A new report suggests Metro Vancouver’s affordability crisis is surging into the suburbs, hammering low-income families on the brink of homelessness.
The report, co-authored by the Union Gospel Mission (UGM) and a UBC professor, has found that vacancy rates outside the city of Vancouver have dramatically decreased.
“Rents are way up, vacancy is way down, the crisis is spreading way out, and homelessness is worse, especially for women, mothers and single families,” said UGM spokesperson Jeremy Hunka.
“We’ve seen this trend happening over a number of years, we’re really reaching kind of a boiling point,” said report author Penny Gurstein, with UBC’s School of Community and Regional Planning.
“Before you could go into other communities like Surrey and Burnaby and New Westminster and find potentially affordable housing.”
However, according to the report, even those once-affordable suburbs are now out of reach of many British Columbians.
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Surrey’s vacancy rate fell from 5.7 per cent in 2012 to near zero last year. Burnaby now sits at 0.6 per cent, while New Westminster is at 1.1 per cent, the report found. Across the region, the overall rate is 0.9 per cent.
For families seeking multi-bedroom housing at the low end of the market, those numbers get even worse.
There has also been a 32 per cent increase in the number of Metro Vancouver families on B.C.’s housing registry since 2014.
That was the situation Jackie Myerion and Jesse Kirkpatrick found themselves in. The couple and their seven and nine-year-old children were forced out of their Surrey basement suite with just one month’s notice this summer.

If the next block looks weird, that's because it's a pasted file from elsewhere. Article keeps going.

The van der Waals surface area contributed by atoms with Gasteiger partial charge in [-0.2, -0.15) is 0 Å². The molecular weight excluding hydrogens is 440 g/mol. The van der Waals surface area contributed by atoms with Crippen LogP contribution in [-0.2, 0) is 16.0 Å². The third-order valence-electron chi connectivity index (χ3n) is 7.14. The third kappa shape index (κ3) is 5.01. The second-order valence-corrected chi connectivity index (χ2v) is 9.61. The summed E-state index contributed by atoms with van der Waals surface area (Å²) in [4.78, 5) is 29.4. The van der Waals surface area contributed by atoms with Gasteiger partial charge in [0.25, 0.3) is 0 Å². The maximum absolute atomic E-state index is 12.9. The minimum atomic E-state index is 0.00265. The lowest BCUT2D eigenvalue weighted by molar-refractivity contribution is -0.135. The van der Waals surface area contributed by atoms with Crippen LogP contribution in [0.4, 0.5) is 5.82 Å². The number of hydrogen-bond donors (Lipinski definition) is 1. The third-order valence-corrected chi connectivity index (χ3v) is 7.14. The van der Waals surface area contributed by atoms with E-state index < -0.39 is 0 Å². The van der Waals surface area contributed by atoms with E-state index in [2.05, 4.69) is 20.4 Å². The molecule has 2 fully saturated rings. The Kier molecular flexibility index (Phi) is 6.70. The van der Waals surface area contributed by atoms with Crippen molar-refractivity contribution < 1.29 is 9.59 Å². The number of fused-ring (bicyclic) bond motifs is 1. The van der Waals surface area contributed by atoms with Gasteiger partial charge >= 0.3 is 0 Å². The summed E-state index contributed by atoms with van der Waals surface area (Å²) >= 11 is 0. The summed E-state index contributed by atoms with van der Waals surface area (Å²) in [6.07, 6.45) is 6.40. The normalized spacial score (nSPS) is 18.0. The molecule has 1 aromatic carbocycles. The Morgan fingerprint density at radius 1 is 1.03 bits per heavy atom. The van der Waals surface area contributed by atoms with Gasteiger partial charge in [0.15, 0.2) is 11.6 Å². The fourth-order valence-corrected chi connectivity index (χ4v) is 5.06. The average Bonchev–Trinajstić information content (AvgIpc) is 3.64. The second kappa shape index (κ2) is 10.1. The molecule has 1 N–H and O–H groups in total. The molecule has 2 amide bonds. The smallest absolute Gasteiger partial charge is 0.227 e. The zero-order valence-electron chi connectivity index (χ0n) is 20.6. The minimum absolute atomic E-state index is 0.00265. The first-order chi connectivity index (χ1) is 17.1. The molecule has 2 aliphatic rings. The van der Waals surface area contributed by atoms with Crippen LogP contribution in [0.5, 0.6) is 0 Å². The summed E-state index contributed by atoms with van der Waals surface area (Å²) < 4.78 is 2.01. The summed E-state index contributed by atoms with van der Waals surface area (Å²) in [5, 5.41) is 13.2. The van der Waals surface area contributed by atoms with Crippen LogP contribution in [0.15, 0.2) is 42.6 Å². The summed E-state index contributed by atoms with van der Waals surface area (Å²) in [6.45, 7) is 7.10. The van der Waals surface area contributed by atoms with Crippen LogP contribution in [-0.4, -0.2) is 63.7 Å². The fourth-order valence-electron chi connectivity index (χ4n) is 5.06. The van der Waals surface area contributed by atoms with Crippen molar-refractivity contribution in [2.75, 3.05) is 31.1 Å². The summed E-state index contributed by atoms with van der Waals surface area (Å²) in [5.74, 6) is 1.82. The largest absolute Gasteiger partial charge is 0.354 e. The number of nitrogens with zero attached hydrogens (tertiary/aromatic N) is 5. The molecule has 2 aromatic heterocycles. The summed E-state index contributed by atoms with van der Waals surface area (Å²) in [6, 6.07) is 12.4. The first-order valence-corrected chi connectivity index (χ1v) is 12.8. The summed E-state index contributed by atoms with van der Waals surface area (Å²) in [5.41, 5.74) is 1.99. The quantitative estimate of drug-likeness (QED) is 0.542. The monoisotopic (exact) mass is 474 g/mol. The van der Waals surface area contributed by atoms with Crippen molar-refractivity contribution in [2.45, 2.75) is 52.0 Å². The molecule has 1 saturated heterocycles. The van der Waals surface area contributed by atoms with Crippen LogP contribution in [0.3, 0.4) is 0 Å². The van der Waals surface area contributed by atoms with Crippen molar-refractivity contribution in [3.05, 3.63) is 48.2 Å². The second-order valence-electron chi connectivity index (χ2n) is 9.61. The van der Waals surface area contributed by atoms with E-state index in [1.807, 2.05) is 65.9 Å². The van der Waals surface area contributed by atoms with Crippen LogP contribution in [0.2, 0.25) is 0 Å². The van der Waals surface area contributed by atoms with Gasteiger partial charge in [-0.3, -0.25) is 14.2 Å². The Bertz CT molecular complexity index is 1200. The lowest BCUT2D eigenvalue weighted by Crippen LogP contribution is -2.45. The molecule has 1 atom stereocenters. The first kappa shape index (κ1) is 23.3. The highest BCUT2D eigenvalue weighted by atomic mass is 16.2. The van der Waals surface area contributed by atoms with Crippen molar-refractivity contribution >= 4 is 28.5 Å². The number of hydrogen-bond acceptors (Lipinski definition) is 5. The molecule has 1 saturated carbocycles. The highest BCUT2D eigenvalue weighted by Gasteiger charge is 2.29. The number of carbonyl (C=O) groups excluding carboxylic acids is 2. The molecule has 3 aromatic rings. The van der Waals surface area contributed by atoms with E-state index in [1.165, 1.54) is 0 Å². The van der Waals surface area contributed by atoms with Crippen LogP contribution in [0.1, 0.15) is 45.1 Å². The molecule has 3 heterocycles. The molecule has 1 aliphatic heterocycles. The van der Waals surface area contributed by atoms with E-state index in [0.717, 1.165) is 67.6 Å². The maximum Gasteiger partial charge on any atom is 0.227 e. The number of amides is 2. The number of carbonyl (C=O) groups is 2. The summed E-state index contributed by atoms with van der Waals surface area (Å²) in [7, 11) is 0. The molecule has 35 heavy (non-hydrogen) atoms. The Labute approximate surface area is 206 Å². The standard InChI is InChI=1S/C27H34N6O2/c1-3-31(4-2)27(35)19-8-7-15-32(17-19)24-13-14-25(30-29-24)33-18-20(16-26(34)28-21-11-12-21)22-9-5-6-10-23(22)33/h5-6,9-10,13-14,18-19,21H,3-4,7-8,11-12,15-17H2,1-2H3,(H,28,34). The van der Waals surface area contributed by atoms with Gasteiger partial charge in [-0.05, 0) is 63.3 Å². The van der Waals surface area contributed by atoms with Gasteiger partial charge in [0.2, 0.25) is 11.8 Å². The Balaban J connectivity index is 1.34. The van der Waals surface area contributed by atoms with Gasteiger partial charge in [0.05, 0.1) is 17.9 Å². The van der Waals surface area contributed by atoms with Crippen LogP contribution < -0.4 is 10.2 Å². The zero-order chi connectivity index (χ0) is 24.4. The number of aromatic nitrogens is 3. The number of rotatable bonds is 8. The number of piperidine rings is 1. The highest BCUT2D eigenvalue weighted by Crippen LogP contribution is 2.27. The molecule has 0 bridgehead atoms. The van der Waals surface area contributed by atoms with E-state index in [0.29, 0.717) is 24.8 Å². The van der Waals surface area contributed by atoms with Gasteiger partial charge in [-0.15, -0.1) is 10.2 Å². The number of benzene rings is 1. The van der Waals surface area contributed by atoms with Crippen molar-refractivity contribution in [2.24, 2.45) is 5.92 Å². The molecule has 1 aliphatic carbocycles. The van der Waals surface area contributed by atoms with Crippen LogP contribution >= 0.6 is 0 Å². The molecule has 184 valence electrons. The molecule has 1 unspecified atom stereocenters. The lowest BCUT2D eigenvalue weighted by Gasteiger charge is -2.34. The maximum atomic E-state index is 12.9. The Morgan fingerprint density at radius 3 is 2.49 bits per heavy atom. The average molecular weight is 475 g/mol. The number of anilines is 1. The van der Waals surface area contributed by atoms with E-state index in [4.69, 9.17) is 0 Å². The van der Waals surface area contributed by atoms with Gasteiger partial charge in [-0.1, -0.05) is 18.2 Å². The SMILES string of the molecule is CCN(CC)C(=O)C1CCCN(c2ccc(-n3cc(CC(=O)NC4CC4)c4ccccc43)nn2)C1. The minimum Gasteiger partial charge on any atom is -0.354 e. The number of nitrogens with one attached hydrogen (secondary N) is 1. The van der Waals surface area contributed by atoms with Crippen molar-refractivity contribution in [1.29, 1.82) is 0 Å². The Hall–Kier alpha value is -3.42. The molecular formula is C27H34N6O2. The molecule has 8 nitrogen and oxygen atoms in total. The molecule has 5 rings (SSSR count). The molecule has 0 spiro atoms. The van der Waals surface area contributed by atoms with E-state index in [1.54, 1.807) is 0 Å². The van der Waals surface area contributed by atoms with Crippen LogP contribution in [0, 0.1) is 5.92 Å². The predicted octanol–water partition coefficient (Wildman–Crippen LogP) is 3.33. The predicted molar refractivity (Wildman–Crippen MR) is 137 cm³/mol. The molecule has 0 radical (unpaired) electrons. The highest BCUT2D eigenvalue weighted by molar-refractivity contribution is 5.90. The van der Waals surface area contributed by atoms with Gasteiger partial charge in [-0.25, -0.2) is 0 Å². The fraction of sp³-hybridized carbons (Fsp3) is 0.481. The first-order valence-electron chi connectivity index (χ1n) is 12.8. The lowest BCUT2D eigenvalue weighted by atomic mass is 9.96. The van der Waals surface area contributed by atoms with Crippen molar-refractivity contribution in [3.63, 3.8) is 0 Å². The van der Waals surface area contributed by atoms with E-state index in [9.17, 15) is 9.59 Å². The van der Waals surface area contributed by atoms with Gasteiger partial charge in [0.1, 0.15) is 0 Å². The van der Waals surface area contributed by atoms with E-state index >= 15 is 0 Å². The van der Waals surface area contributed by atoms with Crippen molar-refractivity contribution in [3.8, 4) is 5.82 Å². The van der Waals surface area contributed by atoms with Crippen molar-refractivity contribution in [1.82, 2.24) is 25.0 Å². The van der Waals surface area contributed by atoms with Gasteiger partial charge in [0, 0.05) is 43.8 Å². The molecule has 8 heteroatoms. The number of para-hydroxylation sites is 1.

Despite Kirkpatrick stopping work to house hunt full time, the family was unable to find anywhere to live within their budget.
Instead, they found themselves living in a tent in Vancouver’s CRAB park.
“We looked at like three places a day and we were just waiting for callbacks and we didn’t receive one back. We had no choice but to pack up and put our stuff in storage,” Kirkpatrick said.
“The kids thought we were camping… It was pretty stressful on us, but the kids didn’t think anything was wrong at the time.”
The family has since found housing through the UGM, but Hunka said they serve as a frightening example of how close to the edge some families are.
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“It’s not as rare as we’d like to see. We don’t see it every day. Their situation is a bit more rare, but it’s not as rare as we want it to be,” he said.
“They were camping next to another family.”
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Hunka said based on the findings of the report, the UGM is now expanding its outreach efforts to the suburbs.
It is also urging voters to hold housing and homelessness at top of mind when they head to the polls on Oct. 20.
The group has created an online portal where it has collected the housing and homelessness platforms from every Metro Vancouver mayoral candidate, and is urging people to read up on their stances.
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